We spent a lot of time at last week's conference talking about the concept of "Web 2.0". As I went about my business in Singapore, I mused about taking that idea in the other direction, because Singapore is really Globalization 1.0--an example of globalization from before a theory of globalization existed. If you look at all the common notions of globalization (intermingling of cultures, free-flowing exchange of goods, readily available money), they're all there in Singapore, and apparently have been for decades, ever since Sir Stamford Raffles established a British East India Company trading post back in 1819. Singapore subsequently became a center of British power in Asia, attracting substantial immigrant communities of Arabs, Chinese, Indians, and Malays, and in the modern era, flourishes as a major international port and financial center.
The continuing influx of immigrants at all levels of society nourishes an established, thriving, and multi-faceted expat culture. On my last day, I had a chance to sample a cross-section of Singaporean culture and commerce with my friend S., who had come from the US for the conference and who I hadn't had a chance to spend any significant time with in about five years. We planned to spend the day walking, talking, and eating, plus whatever else struck our fancies, and that's what we did. We started off wandering the spotless, gleaming, air-conditioned malls that seem to go on for ever, featuring chain shops and restaurants that I recognized from the US, the UK, Australia, France, Germany, and beyond. When we'd had our fill of that, we headed over to the open-air markets in Little India, teeming with noise, heaving with people, saturated with color, soaked with sweat. It would be difficult to imagine a bigger contrast in such a small place.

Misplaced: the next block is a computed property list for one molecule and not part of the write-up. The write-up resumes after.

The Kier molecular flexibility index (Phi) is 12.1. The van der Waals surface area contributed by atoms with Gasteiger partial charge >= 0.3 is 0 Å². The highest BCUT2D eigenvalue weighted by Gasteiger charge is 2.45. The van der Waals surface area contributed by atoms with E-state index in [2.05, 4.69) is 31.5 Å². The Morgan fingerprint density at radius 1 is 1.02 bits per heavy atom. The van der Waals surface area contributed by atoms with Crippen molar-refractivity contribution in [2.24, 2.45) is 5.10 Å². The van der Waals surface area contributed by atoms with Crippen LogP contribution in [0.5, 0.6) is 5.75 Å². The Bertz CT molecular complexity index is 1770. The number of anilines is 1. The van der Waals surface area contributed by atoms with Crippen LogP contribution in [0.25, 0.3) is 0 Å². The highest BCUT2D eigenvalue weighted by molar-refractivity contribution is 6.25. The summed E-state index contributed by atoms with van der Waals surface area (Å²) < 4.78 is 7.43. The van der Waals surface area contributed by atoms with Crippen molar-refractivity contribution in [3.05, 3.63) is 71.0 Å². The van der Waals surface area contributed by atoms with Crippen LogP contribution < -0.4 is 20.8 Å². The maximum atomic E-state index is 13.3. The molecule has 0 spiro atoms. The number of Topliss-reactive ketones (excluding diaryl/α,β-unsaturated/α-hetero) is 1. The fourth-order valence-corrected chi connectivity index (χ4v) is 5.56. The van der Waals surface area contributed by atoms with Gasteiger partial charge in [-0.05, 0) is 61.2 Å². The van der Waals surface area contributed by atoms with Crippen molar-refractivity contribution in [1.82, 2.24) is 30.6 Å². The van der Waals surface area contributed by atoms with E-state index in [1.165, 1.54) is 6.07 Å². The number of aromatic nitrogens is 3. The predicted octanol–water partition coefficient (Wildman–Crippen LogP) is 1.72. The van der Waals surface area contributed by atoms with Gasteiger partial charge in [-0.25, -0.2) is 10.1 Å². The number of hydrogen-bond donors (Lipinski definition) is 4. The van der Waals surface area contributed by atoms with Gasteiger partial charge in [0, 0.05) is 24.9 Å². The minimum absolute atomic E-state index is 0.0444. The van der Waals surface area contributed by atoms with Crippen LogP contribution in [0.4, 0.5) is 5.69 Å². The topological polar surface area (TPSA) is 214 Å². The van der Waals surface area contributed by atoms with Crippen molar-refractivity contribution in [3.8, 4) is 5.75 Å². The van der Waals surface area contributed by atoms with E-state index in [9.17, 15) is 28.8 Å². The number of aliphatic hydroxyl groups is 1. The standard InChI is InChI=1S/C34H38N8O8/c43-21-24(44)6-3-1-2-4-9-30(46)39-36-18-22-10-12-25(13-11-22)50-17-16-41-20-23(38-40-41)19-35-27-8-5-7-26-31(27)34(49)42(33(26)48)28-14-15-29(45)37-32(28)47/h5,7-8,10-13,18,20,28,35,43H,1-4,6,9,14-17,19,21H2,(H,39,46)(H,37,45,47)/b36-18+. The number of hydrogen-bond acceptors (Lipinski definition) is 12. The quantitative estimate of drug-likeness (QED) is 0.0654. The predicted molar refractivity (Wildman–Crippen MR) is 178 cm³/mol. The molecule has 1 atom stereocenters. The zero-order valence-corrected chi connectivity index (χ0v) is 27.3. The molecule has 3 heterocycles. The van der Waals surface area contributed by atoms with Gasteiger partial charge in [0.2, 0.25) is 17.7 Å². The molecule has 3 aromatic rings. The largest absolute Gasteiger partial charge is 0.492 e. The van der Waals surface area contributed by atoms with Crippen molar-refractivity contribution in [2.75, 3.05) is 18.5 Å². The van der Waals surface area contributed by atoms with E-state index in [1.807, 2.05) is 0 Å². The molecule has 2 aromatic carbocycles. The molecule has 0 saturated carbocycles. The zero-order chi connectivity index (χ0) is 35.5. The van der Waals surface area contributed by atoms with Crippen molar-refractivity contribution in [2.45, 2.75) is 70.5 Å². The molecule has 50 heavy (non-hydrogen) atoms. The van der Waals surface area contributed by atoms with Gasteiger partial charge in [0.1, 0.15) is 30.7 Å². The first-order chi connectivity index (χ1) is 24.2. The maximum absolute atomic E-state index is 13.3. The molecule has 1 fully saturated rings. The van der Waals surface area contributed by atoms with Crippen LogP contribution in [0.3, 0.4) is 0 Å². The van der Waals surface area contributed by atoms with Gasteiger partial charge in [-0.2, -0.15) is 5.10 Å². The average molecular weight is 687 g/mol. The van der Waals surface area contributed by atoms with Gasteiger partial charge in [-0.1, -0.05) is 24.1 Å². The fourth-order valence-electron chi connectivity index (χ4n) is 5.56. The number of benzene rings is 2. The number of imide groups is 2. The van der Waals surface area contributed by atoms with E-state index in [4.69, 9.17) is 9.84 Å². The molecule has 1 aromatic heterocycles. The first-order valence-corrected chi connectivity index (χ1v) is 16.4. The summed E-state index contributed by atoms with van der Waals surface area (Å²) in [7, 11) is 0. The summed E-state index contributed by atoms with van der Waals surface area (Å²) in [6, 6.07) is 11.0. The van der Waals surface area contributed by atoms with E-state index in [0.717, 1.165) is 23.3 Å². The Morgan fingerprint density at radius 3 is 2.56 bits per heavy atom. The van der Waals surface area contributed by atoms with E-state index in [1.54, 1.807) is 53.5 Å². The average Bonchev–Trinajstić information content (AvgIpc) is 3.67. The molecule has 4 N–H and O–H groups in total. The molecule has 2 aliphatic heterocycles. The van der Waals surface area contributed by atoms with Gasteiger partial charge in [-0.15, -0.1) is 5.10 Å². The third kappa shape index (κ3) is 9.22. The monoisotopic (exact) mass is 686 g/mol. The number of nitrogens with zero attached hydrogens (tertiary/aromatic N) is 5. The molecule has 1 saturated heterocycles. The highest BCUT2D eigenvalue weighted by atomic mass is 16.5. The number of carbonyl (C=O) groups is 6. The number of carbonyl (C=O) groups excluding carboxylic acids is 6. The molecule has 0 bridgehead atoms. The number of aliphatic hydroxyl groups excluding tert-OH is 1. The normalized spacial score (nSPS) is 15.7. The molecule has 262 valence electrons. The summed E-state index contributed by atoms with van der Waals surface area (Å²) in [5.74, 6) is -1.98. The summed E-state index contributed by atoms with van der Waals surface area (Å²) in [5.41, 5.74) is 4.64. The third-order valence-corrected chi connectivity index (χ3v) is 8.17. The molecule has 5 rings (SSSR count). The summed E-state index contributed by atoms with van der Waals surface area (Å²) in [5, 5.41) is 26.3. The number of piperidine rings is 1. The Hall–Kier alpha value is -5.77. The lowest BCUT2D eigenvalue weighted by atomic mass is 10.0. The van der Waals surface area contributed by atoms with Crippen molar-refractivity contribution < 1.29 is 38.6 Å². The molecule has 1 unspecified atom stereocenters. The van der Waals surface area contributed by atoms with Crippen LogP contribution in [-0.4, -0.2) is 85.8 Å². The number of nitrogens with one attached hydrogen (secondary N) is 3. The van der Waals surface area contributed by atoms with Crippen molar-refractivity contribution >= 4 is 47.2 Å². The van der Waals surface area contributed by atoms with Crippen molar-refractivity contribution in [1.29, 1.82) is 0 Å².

Even our meals reflected the paradox: breakfast was a quick last sampling from Toast Box, a mall chain putting a Singapore spin on classic western staples. Lunch, on the other hand, was a foray into the Little India hawker markets, where we saw virtually no other westerners, but rows of stalls selling fresh meats, fruits, and vegetables (including the guy who tried hard to sell me some goat meat and, when I told him I had no place to cook it, cheekily offered to find me one). There was also a huge section of tiny stalls selling prepared Indian, Pakistani, Chinese, and Thai food, so we each picked one dish--S. chose the Indian with a long queue out front and I, true to form, chose Thai--and split them. The quality of the meals we were served, in those no-frills surroundings, confirmed my opinion one more time that the food, as I had been promised, is the best thing about Singapore.